Treasury Inspector General for Tax Administration

Office of Audit

The Criminal Investigation Division Can Take Steps to Ensure Its Seizure Opportunities Are Maximized

Issued on June 18, 2010


Highlights of Report Number:2010-30-058 to the Internal Revenue Service Chief, Criminal Investigation.


The use of asset forfeiture has become one of the most important tools that Federal law enforcement can employ against criminals, such as drug dealers and white-collar criminals.Law enforcement officers believe that the effective use of forfeiture laws can result in a decrease in criminal activity.Our review determined that the Criminal Investigation (CI) Division can take steps to ensure its seizure opportunities are maximized.The use of seizure and the ultimate forfeiture of assets deprive individuals, who knowingly violate the nationís tax laws, of their ill-gotten gains.


The CI Division uses its asset seizure and forfeiture authority as a tool for combating unlawful activities designed to evade taxes.The overall objective of this review was to evaluate whether the CI Division adequately considered the seizure of assets during its illegal source and narcotics investigations.


There are opportunities for the CI Division to improve its Asset Forfeiture Program.During Fiscal Year 2009, the CI Division seized just more than 1,600 assets, which is a 13 percent decline from the previous year and a 28 percent decline from the six-year high in Fiscal Year 2007.The decline in the number of assets seized can be partly attributed to the decrease in the number of illegal source and narcotics investigations initiated during that period and the loss of experienced special agents in recent years.In addition, there was a significant disparity in the number of assets seized among the field offices.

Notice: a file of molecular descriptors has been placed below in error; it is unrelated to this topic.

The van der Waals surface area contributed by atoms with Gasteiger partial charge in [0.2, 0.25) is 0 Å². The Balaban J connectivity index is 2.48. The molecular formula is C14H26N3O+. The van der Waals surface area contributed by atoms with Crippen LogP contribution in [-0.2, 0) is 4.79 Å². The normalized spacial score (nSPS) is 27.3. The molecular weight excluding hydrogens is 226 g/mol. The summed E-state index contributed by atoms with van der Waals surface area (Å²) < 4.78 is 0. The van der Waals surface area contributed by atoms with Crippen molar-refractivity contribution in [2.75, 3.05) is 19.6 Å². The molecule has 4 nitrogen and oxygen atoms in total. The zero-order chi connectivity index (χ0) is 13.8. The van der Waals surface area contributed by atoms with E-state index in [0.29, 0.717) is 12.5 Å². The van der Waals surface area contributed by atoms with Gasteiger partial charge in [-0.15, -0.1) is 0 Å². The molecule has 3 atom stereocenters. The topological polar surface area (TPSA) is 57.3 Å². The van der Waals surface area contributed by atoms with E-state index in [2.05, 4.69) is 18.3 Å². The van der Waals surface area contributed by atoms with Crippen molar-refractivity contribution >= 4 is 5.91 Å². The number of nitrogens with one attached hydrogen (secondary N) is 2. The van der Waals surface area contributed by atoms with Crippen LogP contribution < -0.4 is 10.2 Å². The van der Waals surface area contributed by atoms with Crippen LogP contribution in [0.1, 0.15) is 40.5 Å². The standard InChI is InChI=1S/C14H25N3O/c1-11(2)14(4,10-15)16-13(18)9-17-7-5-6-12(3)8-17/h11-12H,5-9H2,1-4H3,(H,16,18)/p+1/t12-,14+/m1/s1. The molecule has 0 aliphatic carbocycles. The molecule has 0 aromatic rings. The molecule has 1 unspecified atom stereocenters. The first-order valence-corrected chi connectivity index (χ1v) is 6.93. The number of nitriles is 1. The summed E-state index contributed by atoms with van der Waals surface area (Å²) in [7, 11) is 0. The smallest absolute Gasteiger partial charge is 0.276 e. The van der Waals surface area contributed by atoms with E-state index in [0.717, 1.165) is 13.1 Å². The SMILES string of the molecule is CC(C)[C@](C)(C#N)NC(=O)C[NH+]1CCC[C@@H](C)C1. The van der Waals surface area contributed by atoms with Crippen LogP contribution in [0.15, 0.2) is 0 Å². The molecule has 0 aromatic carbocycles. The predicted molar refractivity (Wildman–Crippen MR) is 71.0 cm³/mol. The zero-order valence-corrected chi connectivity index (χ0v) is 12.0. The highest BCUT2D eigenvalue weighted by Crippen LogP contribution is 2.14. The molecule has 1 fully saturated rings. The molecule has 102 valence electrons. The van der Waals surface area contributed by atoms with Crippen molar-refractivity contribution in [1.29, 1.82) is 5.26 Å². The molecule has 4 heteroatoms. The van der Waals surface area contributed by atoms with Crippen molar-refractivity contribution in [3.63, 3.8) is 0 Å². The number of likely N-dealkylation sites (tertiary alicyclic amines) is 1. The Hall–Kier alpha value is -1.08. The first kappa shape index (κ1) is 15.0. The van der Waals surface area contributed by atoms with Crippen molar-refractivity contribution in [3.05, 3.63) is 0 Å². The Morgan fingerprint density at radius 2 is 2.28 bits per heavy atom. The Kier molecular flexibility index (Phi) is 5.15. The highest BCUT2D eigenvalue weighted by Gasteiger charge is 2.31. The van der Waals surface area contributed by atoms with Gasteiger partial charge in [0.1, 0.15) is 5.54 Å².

TIGTAís analyses of the CI Divisionís management information system data indicated that the CI Division may have missed some seizure opportunities.TIGTA analyzed a sample of investigations with money laundering or bank structuring violations and found that requests to pursue seizure were made in only 34 percent of the investigations with the percentage of requests varying significantly among field offices.

While the CI Division may have missed some seizure opportunities, its Asset Forfeiture Program is respected by outside stakeholders and, when compared to other Federal agencies, its Program appears to be productive.


TIGTA recommended that the Chief, CI Division, require contractor employees to review the CI Divisionís management information system reports to identify recently initiated narcotics and illegal source investigations where there is no corresponding seizure investigative activity and proactively engage the special agents in discussions regarding the identification of forfeitable assets.TIGTA also recommended that the Chief, CI Division, require contractor employees to periodically contact special agents to determine the status of the seizure and offer additional assistance.In addition, TIGTA recommended that the Chief, CI Division, conduct an internal study of narcotics and illegal source investigations, where the seizure of assets was not pursued, to determine if seizure opportunities were missed.

Internal Revenue Service (IRS) officials agreed with four of the five recommendations and disagreed with one.The CI Division did not agree with conducting an internal study but plans to ensure the appropriate management reviews are being performed.However, because TIGTA is precluded from reviewing case file information due to grand jury restrictions, TIGTA believes the CI Division would benefit from conducting this review because it would determine the extent of the issue and provide ideas for improvement.


To view the report, including the scope, methodology, and full IRS response, go to:

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